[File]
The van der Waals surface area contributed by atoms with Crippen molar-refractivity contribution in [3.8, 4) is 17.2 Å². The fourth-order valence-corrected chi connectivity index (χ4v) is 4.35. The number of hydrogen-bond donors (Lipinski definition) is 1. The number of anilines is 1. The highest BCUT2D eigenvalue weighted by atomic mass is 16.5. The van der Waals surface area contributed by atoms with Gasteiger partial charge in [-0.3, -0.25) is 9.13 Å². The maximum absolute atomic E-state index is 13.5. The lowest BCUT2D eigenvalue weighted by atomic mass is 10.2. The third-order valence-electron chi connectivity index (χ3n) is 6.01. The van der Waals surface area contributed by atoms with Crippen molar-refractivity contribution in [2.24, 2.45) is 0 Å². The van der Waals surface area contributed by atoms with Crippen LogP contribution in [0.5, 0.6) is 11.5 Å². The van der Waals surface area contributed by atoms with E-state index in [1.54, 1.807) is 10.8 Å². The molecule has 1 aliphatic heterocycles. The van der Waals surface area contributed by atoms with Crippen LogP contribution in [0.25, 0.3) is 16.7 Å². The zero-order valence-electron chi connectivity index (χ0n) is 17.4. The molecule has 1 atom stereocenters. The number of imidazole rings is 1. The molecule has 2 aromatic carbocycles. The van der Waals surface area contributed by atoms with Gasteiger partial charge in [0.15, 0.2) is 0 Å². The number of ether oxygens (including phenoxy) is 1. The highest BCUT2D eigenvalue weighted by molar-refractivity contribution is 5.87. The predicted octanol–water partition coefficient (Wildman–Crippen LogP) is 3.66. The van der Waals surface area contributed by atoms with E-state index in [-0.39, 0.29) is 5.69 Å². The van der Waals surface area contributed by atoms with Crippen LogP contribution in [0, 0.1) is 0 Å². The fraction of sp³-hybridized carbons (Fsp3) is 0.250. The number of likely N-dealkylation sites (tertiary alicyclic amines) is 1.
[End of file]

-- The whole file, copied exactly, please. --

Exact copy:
The van der Waals surface area contributed by atoms with Crippen molar-refractivity contribution in [3.8, 4) is 17.2 Å². The fourth-order valence-corrected chi connectivity index (χ4v) is 4.35. The number of hydrogen-bond donors (Lipinski definition) is 1. The number of anilines is 1. The highest BCUT2D eigenvalue weighted by atomic mass is 16.5. The van der Waals surface area contributed by atoms with Gasteiger partial charge in [-0.3, -0.25) is 9.13 Å². The maximum absolute atomic E-state index is 13.5. The lowest BCUT2D eigenvalue weighted by atomic mass is 10.2. The third-order valence-electron chi connectivity index (χ3n) is 6.01. The van der Waals surface area contributed by atoms with Crippen molar-refractivity contribution in [2.24, 2.45) is 0 Å². The van der Waals surface area contributed by atoms with Crippen LogP contribution in [0.5, 0.6) is 11.5 Å². The van der Waals surface area contributed by atoms with E-state index in [1.54, 1.807) is 10.8 Å². The molecule has 1 aliphatic heterocycles. The van der Waals surface area contributed by atoms with Crippen LogP contribution in [0.25, 0.3) is 16.7 Å². The zero-order valence-electron chi connectivity index (χ0n) is 17.4. The molecule has 1 atom stereocenters. The number of imidazole rings is 1. The molecule has 2 aromatic carbocycles. The van der Waals surface area contributed by atoms with Gasteiger partial charge in [0.15, 0.2) is 0 Å². The number of ether oxygens (including phenoxy) is 1. The highest BCUT2D eigenvalue weighted by molar-refractivity contribution is 5.87. The predicted octanol–water partition coefficient (Wildman–Crippen LogP) is 3.66. The van der Waals surface area contributed by atoms with E-state index in [-0.39, 0.29) is 5.69 Å². The van der Waals surface area contributed by atoms with Crippen LogP contribution in [0, 0.1) is 0 Å². The fraction of sp³-hybridized carbons (Fsp3) is 0.250. The number of likely N-dealkylation sites (tertiary alicyclic amines) is 1.